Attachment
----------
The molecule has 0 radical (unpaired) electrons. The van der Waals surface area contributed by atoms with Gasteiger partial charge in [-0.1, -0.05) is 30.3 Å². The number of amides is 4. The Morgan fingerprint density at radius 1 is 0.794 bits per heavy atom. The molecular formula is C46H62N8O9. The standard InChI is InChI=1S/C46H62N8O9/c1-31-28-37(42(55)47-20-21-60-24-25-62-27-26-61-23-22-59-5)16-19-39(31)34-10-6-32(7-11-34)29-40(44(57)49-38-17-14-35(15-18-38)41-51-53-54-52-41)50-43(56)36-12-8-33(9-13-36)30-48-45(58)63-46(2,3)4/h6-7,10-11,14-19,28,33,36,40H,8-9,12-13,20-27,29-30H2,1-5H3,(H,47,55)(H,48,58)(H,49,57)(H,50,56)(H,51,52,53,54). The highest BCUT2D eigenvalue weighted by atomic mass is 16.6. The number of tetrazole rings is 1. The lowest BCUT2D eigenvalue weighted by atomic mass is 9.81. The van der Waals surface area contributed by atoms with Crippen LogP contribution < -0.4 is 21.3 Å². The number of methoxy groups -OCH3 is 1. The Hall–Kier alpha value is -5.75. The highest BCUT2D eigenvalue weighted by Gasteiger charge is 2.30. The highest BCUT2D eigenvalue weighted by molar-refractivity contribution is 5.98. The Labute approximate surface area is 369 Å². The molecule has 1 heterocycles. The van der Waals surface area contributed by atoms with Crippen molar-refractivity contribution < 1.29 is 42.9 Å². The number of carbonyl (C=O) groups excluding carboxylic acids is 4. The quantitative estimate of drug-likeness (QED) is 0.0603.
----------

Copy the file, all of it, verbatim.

The molecule has 0 radical (unpaired) electrons. The van der Waals surface area contributed by atoms with Gasteiger partial charge in [-0.1, -0.05) is 30.3 Å². The number of amides is 4. The Morgan fingerprint density at radius 1 is 0.794 bits per heavy atom. The molecular formula is C46H62N8O9. The standard InChI is InChI=1S/C46H62N8O9/c1-31-28-37(42(55)47-20-21-60-24-25-62-27-26-61-23-22-59-5)16-19-39(31)34-10-6-32(7-11-34)29-40(44(57)49-38-17-14-35(15-18-38)41-51-53-54-52-41)50-43(56)36-12-8-33(9-13-36)30-48-45(58)63-46(2,3)4/h6-7,10-11,14-19,28,33,36,40H,8-9,12-13,20-27,29-30H2,1-5H3,(H,47,55)(H,48,58)(H,49,57)(H,50,56)(H,51,52,53,54). The highest BCUT2D eigenvalue weighted by atomic mass is 16.6. The number of tetrazole rings is 1. The lowest BCUT2D eigenvalue weighted by atomic mass is 9.81. The van der Waals surface area contributed by atoms with Crippen LogP contribution < -0.4 is 21.3 Å². The number of methoxy groups -OCH3 is 1. The Hall–Kier alpha value is -5.75. The highest BCUT2D eigenvalue weighted by Gasteiger charge is 2.30. The highest BCUT2D eigenvalue weighted by molar-refractivity contribution is 5.98. The Labute approximate surface area is 369 Å². The molecule has 1 heterocycles. The van der Waals surface area contributed by atoms with Crippen molar-refractivity contribution < 1.29 is 42.9 Å². The number of carbonyl (C=O) groups excluding carboxylic acids is 4. The quantitative estimate of drug-likeness (QED) is 0.0603.